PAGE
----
The First Light from Darkness
Alex Harsley

Alex Harsley has cast New York City’s unique medley of characters and neighborhoods as the subject of his work, throughout a career that has spanned nearly seven decades. Harsley first purchased a 35mm camera while in his 20s, and taught himself the inner workings of a darkroom as an employee of the district attorney office during the 1950s, where he became the first Black photographer to be hired. This became a formative period for the artist, as it provided an opportunity to spend his days traversing the urban landscape to document moments that defined daily life in a turbulent city. Of his work at that time, Harsley says, “I took pictures of people who would never have had their pictures taken.”

After he left the district attorney office in 1961, the artist continued to create tender portraits of the people, streets, and social upheavals that he came across. He amassed thousands of images—some vibrant and playful, others shadowy and laden with meaning—throughout the decades, up until the present day. In the 1970s, Harsley’s artistic practice became intertwined with a community-oriented role of his own creation. By then a resident of the Lower East Side, he started a non-profit organization called Minority Photographers, Inc. in 1971 to provide professional mentorship to others who were marginalized, which included fellow Black artists alongside a host of others that crossed racial and generational lines. Two years later, he moved into a dusty storefront space in the East Village and opened the 4th Street Photo Gallery, which hosted experimental exhibitions and quickly became an incubator for creative exchange within a community that included to-be heavyweights such as Dawoud Bey, Robert Frank, David Hammons, Cynthia MacAdams and Eli Reed. Remarkably, the gallery has resisted the tides of gentrification, and remains a lively space where Harsley works every day.

The First Light From Darkness—co-curated by Harsley’s daughter Kendra Krueger and coinciding with the 50th anniversary of Minority Photographers, Inc.—pairs a wide-ranging selection of the octogenarian’s photographs with a roving video work titled The First Light (2000–2020), an experimental endeavor which has culminated from a laborious process of shooting, layering, and editing over the past twenty years. A complex montage of flickering images and symbols set to a cacophonous score, the video takes viewers on a nonlinear journey across parallel dimensions, and metaphorically alludes to the cosmological origins of time and energy. These works will also be accompanied by historical materials culled from Minority Photographers, Inc. and the 4th Street Photo Gallery’s archives, to further contextualize Harsley’s lifelong dedication to his artistic and physical surroundings. As a whole, the exhibition pays tribute to an unsung hero within the creative landscape of New York City.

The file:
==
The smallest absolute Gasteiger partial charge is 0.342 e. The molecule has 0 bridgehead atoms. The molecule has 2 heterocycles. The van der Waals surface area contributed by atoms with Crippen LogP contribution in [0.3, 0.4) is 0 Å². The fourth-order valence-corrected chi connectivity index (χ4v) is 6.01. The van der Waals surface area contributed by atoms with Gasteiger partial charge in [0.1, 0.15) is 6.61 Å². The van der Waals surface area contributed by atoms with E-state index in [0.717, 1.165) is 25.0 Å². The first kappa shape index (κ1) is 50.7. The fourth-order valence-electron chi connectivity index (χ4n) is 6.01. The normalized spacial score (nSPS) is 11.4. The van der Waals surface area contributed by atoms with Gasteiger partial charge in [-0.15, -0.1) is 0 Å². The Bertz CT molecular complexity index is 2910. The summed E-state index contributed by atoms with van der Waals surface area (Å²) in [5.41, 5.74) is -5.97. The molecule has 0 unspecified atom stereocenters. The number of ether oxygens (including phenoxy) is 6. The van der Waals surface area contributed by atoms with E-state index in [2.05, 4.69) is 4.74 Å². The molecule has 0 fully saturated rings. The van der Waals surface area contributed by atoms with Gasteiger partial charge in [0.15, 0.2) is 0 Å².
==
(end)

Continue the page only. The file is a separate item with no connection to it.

About the Artist

Alex Harsley (b. 1938 in Newport, South Carolina; lives and works in New York City, New York) is a self-taught, conceptual artist who explores dimensions of reality and entanglement, through the mediums of film and video. His reportage style of photography began in 1958, when he became employed as the first Black photographer for the New York District Attorney’s Office. In 1971 and 1973, he founded, respectively, Minority Photographers, Inc. and The 4th Street Photo Gallery, as refuges for artists of color. In addition to his own practice of documenting the personalities and intimate moments that have shaped the urban landscape, Harsley has collaborated with artists such as Candida Alvarez, Dawoud Bey and David Hammons. His work is included in the collections of the Ford Foundation and the Smithsonian Institution’s National Museum of African American History and Culture. 

Alex Harsley: First Light From Darkness is made possible by the Affirmation Arts Fund of the William Talbott Hillman Foundation.

This exhibition is also supported, in part, by public funds from the New York City Department of Cultural Affairs in partnership with the City Council, and the New York State Council on the Arts with the support of Governor Andrew M. Cuomo and the New York State Legislature.